The New Taiwan dollar yesterday posted its biggest daily advance since December last year after a report by the US Department of the Treasury last week hinted that US President Joe Biden’s administration could exert greater pressure on Taiwan’s central bank to allow the local currency to appreciate.
The NT dollar rose 0.5 percent to close at NT$28.205 against the greenback, and was emerging Asia’s best-performing currency for the day.
While the Treasury report on Friday did not label Taiwan as a currency manipulator, it said the US would initiate “enhanced bilateral engagement” to address what it considers as “structural undervaluation” of the exchange rate.
“Despite the relief of not being labeled a currency manipulator, the Treasury report still urged Taiwan authorities to limit FX intervention to exceptional circumstances,” Mizuho Bank Ltd chief Asian FX strategist Ken Cheung (張建泰) said. “This, alongside the strong exports, will help support the Taiwan dollar.”
The NT dollar has come under scrutiny as the tech-dependent economy posts a quicker recovery from the COVID-19 pandemic than most of its peers in Asia.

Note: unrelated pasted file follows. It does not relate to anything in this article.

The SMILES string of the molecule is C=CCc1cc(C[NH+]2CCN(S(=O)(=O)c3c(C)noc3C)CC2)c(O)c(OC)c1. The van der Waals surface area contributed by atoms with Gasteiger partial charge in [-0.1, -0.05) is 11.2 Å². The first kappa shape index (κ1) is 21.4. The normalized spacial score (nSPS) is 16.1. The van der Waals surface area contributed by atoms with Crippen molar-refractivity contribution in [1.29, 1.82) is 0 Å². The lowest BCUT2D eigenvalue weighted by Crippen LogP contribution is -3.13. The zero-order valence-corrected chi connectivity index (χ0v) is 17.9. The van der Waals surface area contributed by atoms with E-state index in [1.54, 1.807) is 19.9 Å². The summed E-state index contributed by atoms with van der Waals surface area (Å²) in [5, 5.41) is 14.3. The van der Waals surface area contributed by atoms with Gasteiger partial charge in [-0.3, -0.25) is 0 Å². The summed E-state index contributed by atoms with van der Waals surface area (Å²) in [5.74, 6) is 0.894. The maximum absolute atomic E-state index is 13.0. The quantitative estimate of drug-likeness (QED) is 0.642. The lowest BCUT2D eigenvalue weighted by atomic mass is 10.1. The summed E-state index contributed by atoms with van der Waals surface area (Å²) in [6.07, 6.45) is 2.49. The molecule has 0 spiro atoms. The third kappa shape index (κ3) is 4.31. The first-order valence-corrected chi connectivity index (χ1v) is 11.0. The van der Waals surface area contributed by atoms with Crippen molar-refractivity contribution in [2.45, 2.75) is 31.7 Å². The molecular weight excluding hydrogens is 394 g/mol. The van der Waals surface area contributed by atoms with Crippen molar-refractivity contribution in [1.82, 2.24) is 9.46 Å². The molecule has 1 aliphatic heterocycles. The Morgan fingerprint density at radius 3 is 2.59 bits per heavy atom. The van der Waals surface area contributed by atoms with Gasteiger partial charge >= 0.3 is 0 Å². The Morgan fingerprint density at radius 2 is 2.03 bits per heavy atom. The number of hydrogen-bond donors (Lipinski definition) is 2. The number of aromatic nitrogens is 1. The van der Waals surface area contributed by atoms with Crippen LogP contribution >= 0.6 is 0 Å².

While the central bank does not deny intervening in currency markets, it pushed back against aspects of the US assessment.
The NT dollar is close to being at a balanced level based on the IMF’s valuation model, the central bank said as it urged the US to ease monitoring of trading partners during the pandemic.
“[US Secretary of the Treasury Janet] Yellen is pragmatic and prudent,” central bank Governor Yang Chin-long (楊金龍) told lawmakers yesterday when discussing the Treasury report. “We need to show more than just our sincerity about communicating with the US.”
Taiwan has already held two meetings with the Treasury this year over its currency, Yang said.
The central bank only intervenes when there are concerns about supply and demand in the market, he added.
Regular late-session moves by state-backed banks to pare gains by NT dollar against the US dollar are “a kind of intervention,” Yang had told reporters late last month.
For months, the currency could rise more than 1 percent during the day, only to pare back most of the advance at the close.
“There will still be pressure on Asian central banks to ease back on their intervention activity, which would lead to greater appreciation pressure,” Australia & New Zealand Banking Group Ltd head of Asia research Khoon Goh (吳昆) said. “The easing of US 10-year bond yields and the retreat in the [US] dollar of late has also helped the Taiwan dollar’s move.”
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